Florida Legislature

Alicia Zuckerman

A lawmaker from the city that hosts Art Basel Miami Beach says a tax break on art work would help stimulate the economy statewide. 

State representative David Richardson of Miami Beach just filed a bill that would exempt works of art from the state's sales tax. 

To qualify, the artwork would have to be original, as well as signed and sold by the artists. It would have to cost at least $1,000.

Richardson says said the measure is important because artwork in Florida is under a double-taxation:


A bill to ban discrimination based on sexual orientation is back in Tallahassee.

Florida law prohibits discrimination based on everything from race to religion. But the lesbian, gay, bisexual and transgender community doesn't have that protection.

The Florida Competitive Workforce Act would change that, banning discrimination based on sexual orientation in employment, housing and public accommodations.


Sober homes are transitional housing for people who have gone through rehab. State Rep. Bill Hager, R-Boca Raton, is reintroducing a bill to regulate them.

Delray Beach Mayor Cary Glickstein says the homes are intruding on quiet neighborhoods by attracting drug dealers who typically target people recently released from rehab.

Hager tried to pass a bill regulating sober homes during the 2014 legislative session, but it failed after disputes between leaders in the House and Senate. The leadership has since changed.

Dr sanjeevkumar SinghEr/flickr

What will the Florida Legislature look like with Republican Rick Scott or Democrat Charlie Crist as governor? A lot depends on whether Republicans not only retain control of the Legislature, but regain a super majority -- making their policy decisions veto-proof.


Local governments are taking preemptive action in case voters approve Amendment Two, legalizing medical marijuana.

Municipalities around Florida have passed their own regulations before the Legislature can enact statewide rules.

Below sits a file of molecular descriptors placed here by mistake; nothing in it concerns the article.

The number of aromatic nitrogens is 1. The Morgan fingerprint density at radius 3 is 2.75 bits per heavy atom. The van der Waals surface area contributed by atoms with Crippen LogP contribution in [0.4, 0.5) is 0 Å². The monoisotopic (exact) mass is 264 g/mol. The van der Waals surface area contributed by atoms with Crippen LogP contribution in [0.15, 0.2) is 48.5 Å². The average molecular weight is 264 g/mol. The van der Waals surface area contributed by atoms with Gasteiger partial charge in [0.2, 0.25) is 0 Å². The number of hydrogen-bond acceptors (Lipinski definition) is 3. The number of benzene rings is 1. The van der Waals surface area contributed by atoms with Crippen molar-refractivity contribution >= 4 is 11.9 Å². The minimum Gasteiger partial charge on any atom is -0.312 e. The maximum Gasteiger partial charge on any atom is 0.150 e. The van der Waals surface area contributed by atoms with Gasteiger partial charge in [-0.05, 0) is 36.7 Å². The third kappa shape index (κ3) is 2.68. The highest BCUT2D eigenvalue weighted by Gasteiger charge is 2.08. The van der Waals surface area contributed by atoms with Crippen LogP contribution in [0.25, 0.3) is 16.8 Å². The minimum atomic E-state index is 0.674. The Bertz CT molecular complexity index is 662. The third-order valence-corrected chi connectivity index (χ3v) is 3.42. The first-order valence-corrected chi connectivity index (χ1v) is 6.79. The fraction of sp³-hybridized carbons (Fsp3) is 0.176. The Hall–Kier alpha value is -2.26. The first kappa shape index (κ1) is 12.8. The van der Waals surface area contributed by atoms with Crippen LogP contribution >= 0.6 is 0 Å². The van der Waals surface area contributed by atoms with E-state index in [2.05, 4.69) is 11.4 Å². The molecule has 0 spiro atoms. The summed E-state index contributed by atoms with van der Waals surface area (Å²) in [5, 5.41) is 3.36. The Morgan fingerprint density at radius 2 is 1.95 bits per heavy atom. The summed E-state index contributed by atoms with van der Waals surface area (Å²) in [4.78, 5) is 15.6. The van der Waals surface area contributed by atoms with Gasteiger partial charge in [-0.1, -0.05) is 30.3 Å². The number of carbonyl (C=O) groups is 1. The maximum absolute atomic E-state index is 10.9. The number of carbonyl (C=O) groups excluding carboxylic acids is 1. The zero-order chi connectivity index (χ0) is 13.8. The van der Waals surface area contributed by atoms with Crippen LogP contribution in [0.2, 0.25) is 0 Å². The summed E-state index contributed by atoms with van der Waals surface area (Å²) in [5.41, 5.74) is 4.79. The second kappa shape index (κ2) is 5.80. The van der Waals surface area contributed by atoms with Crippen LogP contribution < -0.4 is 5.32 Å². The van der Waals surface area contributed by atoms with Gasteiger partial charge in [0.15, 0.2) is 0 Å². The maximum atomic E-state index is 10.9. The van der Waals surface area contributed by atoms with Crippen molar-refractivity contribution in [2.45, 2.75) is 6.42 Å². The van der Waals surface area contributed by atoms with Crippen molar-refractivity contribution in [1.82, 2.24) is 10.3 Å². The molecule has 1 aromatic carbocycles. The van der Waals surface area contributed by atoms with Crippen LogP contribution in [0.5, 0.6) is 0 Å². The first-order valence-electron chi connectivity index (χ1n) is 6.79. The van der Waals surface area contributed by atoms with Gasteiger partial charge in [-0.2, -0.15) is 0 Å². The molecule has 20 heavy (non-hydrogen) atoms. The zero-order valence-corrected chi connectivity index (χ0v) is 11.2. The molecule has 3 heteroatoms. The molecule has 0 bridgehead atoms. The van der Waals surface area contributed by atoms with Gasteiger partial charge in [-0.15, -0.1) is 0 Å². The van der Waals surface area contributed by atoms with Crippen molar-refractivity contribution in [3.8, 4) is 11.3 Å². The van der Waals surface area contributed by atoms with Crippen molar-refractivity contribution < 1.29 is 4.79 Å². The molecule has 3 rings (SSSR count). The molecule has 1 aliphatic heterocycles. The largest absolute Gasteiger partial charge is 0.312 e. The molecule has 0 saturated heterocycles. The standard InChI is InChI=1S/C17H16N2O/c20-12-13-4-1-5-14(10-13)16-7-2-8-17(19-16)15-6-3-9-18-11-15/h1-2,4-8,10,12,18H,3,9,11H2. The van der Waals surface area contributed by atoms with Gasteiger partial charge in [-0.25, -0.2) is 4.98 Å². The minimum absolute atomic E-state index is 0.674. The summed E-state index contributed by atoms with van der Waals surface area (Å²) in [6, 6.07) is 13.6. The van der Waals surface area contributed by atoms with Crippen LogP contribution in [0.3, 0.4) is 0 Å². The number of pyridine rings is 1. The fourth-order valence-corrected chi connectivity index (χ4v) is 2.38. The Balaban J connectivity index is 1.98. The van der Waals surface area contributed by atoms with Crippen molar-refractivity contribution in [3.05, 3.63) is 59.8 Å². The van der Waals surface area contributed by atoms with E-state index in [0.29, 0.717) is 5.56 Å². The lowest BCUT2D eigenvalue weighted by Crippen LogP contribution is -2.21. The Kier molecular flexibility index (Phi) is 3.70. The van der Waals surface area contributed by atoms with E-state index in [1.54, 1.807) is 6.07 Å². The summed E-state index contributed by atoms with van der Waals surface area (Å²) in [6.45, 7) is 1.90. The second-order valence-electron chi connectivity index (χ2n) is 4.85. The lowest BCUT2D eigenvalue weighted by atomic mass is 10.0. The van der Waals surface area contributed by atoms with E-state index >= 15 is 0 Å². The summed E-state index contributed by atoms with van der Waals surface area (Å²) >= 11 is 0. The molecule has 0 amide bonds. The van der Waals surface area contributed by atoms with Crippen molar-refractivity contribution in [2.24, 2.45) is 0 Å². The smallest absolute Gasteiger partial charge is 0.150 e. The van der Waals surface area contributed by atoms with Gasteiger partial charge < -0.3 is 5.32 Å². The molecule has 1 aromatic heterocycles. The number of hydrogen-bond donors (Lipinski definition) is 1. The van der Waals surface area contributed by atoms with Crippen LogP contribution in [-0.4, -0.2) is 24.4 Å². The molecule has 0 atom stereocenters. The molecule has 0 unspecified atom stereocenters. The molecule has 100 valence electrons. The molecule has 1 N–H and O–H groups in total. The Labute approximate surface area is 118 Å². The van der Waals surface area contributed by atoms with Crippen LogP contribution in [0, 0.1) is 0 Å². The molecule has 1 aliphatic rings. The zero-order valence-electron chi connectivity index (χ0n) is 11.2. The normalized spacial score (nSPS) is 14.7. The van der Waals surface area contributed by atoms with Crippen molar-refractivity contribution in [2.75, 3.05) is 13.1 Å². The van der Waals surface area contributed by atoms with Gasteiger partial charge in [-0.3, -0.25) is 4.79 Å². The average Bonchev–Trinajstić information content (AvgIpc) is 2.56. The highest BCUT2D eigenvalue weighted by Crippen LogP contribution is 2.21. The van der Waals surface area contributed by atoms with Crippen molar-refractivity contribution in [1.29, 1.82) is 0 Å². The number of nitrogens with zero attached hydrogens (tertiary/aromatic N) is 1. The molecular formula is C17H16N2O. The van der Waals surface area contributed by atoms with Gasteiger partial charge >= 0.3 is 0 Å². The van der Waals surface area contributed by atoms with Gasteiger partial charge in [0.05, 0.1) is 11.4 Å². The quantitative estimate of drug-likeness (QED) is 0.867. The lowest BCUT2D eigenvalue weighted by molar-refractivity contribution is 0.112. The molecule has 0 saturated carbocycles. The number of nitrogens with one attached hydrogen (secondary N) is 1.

City leaders in Naples voted to ban the sale and growth of medical marijuana. But if Amendment Two passes, the Legislature may overrule that decision.

If that happens, Naples Mayor John Sorey says another ordinance will keep the sale of the drug in a small medical zoning area.

shinealight / Flickr

The candidates running for three South Dade state House seats -- Republican, Democrat, independent -- all agree that Florida students and schools spend too much time testing.

Candidates running for the Florida House of Representatives in the 112th, 114th and 115th districts gathered for an education forum Tuesday night at Palmetto Middle School.


An outgoing Palm Beach County school board member says the state’s new math standards are too tough, and that schools don’t have enough time to get kids up to speed.

Palm Beach County school board member Jennifer Prior Brown brought a fourth grade homework problem to Thursday’s board meeting.

Wayne and Cheryl have 72 marbles between them, the problem asked. Cheryl has two more than four times as many as Wayne. How many marbles does Cheryl have?

“So I quickly came up with an algebraic equation, right?" Prior Brown asked, before meticulously walking through the steps.

vamapaull / Flickr

Miami-Dade teachers are still waiting to cash in their $281 debit cards for supplies -- six weeks into the school year.

Gov. Rick Scott pushed the state-funded cards last year. Lawmakers said they intended the cards to be used prior to the school year.

"Basically it’s an issue of making sure that the teachers who spend the money will be the teachers who spend the year in the classrooms," said Miami Herald education reporter Christina Veiga.

Sen. Detert: Lawmakers Will Fix Extended Foster Care

Sep 23, 2014

  The sponsor of Florida's 2013 law extending foster care to age 21 is working on a legislative fix to resolve confusion about which state agency is responsible for severely disabled young adults in the program.

Sen. Nancy Detert, R-Venice, is meeting with children's advocates and service providers about the issue, which involves whether the state Agency for Persons with Disabilities or the Department of Children and Families should pay for disabled people in foster care between ages 18 and 22.

Zack Mccarthy / Flickr

A key Senate lawmaker may put less emphasis on test scores to determine which students qualify for state financial aid for college -- possibly including Bright Futures.

Instead, scholarships  and grants would depend more on taking tougher classes in high school.